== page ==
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Why Should the Scottish, Irish and Welsh Unions not Sweat Over BT’s Bucks?

Heineken Cup

When the news broke about BT’s landmark £152m deal for Aviva Premiership matches, and more importantly the Heineken Cup matches featuring English sides, there would have been two different reactions. Some fans would have recoiled, aghast, while those at several Unions may have seen no difference to their day.

The naive thing would be to assume that this move had not been a long time in the making. With something as complex as rights to cross-border competitions, there should be months of planning. It is the only way to deliver a consistently marketable product.

So when it was put to the SRU that this development was one that could rock their boat, they simply stated: “We are closely watching developments in respect of ERC and the public statements made yesterday. We note the statements of those concerned and will work, with our partners, to ensure a positive outcome.”

This is very likely not the first spin on this issue for those in charge at EH12. Indeed most of the unions will be calmly collecting their statements before the upcoming ERC meeting, next Tuesday. All the main players have representation there, and Scotland are no exception.

Indeed, if this issue is one months in the making, then the only real shock is that the English clubs and Premiership Rugby Ltd. saw the renegade Heineken Cup deal through after any consultations. After all, it suits so many other European unions to keep the format as it is, and they are more than aware of the precedence England set in 1995 when they sought their own rights for 6 Nations games, with Sky. They were slammed down shortly afterwards.

So if Unions in Ireland, Scotland and Wales are as confident as they appear from afar, are familiar with precedence and are assured of their product it will simply be a slugfest between legal practitioners. Will it all be resolved by the time the Heineken Cup is lifted in May? It is unlikely that any outcome will be ‘dazzling’ after PRL’s manoeuvring.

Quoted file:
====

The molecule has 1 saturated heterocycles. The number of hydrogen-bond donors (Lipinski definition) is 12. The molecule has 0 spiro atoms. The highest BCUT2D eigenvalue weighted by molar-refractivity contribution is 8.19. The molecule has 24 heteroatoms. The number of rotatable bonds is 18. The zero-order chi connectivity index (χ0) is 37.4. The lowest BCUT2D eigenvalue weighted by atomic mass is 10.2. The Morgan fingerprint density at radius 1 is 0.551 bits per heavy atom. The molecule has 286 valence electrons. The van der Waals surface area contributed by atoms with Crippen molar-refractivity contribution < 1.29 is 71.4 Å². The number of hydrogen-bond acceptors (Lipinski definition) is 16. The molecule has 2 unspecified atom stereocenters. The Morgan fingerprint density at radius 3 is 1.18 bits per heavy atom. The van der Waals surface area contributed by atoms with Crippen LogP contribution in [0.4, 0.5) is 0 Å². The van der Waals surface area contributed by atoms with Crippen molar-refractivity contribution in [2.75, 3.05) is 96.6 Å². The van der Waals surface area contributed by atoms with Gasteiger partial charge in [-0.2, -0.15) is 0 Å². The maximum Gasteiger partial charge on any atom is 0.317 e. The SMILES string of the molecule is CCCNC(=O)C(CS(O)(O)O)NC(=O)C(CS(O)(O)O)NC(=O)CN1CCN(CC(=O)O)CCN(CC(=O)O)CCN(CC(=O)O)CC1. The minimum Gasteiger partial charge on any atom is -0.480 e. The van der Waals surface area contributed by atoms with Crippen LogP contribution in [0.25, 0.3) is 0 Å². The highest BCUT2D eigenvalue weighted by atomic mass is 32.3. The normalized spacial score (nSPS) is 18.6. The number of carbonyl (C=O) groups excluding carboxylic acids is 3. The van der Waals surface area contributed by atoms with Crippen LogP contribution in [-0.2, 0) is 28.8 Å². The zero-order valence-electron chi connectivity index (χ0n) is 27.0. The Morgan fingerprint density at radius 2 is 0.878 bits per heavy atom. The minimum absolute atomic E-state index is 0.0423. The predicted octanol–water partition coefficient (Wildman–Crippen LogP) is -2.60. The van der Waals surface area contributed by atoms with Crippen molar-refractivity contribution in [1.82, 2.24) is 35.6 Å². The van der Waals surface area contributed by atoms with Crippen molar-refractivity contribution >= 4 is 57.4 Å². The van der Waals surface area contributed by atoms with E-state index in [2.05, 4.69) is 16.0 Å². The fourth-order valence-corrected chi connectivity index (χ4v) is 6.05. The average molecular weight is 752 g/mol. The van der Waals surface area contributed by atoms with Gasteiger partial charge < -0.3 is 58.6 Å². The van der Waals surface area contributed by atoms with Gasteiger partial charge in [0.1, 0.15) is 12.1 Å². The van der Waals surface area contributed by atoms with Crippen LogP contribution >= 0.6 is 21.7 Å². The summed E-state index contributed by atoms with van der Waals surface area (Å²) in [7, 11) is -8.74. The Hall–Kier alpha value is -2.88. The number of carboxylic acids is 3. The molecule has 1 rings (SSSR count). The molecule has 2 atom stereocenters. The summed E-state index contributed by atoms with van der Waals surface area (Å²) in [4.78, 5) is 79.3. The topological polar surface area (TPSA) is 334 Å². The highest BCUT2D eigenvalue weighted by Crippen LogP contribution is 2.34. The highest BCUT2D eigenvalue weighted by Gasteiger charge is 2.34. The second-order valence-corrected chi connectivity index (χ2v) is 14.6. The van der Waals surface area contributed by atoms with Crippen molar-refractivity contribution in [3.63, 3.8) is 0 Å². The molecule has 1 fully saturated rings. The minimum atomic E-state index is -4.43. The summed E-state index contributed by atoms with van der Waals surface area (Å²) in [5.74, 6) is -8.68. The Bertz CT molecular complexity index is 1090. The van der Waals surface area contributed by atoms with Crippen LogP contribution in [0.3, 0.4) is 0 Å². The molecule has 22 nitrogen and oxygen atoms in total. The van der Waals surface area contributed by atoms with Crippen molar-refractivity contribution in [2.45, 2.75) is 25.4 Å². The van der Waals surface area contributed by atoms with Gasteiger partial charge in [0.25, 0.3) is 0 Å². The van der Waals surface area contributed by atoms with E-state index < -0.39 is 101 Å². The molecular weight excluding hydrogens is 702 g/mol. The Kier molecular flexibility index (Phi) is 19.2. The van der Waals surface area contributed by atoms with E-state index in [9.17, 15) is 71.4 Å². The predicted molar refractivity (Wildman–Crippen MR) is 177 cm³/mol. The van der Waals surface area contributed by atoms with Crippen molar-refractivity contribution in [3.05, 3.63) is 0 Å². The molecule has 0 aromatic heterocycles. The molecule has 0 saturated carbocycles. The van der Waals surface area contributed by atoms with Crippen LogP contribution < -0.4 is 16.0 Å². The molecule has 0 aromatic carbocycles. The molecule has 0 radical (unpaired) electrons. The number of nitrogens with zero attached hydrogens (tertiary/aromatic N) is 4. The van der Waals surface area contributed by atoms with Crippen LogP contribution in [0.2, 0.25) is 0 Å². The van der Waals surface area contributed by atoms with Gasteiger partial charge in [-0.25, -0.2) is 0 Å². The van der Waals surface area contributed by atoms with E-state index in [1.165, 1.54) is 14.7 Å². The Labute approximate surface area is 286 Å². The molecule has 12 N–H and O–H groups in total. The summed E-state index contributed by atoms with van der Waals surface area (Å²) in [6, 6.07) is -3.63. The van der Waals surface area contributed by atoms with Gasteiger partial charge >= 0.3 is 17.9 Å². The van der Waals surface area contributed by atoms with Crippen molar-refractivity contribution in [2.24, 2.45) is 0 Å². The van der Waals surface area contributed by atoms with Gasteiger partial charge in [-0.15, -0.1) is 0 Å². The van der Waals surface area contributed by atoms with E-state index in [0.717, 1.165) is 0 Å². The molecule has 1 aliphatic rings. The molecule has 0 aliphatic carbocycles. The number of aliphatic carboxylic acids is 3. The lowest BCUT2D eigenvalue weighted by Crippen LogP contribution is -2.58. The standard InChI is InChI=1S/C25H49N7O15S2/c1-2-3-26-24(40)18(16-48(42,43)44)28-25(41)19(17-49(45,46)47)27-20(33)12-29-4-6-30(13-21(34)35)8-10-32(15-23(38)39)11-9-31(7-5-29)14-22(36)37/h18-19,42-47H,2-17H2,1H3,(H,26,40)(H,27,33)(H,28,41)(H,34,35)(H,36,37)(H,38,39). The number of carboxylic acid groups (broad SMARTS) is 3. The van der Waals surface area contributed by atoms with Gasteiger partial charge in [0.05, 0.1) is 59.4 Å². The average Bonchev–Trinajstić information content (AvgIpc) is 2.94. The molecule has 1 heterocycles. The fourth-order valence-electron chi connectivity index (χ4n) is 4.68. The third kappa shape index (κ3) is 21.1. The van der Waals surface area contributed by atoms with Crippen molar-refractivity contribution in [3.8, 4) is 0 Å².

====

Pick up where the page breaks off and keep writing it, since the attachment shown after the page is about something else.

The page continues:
Of course, despite Unions seeming assured of their bearings, there is still the broadcasting issue. Some Sky and ESPN personnel may jump in time for the next Aviva Premiership season. There are certainly worried people at both companies.

Yet it is almost bizarre that this is an issue that could crush broadcasters. From a Celtic standpoint there is a product that many are fiercely proud of, in the RaboDirect Pro12. It has shareholders in the Unions involved, and it is thought to be improving regularly. How could a competition with Leinster, Munster, Osprey, Edinburgh, Glasgow Warriors, Ulster and Llanelli be so unattractive to Sky?

Questions could be put to Unions about theirs and the Pro12’s pursuit of broadcasters, but no governing body worth dealing with would comment on speculation or their marketing wrangles. Instead they will wait to present their case at the ERC meeting and wait for the rulings to be made. They will know a lot more about any potential splinter European competition, yet no Union has looked to allay fears.

In the background it is likely that negotiations may be broached with Sky via the Irish, Scottish or Welsh Unions. Will the always Anglo-centric broadcasters even care? Or, perhaps more prudently, will BT Vision care enough to act, themselves?

3 Responses

  1. Big money from TV certainly worked for the Super League.

    I think this is a case of PRL trying to run before it can walk. I know attendances at grounds are up accross the board but I’m not sure there’s enough of a wider interest to make this workable at the minute.

    Maybe post World Cup 2015 if the game can capture the public imagination in the same way the Olympics have?

  2. There is no guarantee that the English and French clubs will have the backing of their unions and may find themselves isolated in Dublin.

    The PRL clubs have already annoyed the RFU with this deal and so they may find themselves being ostracised at the meeting.

    What is driving the PRL clubs down this path? Greed. The same thing that drove the banks to bankruptcy in 2008.

  3. The suggestion today that the proposed revamped Heineken Cup would involve the top 6 clubs in France, England and RaboDirect would certainly make the last named more competitive, but if such a contest went ahead, it would be good if RaboDirect matches were not played on International weekends so clubs’ best players would be competing throughout.

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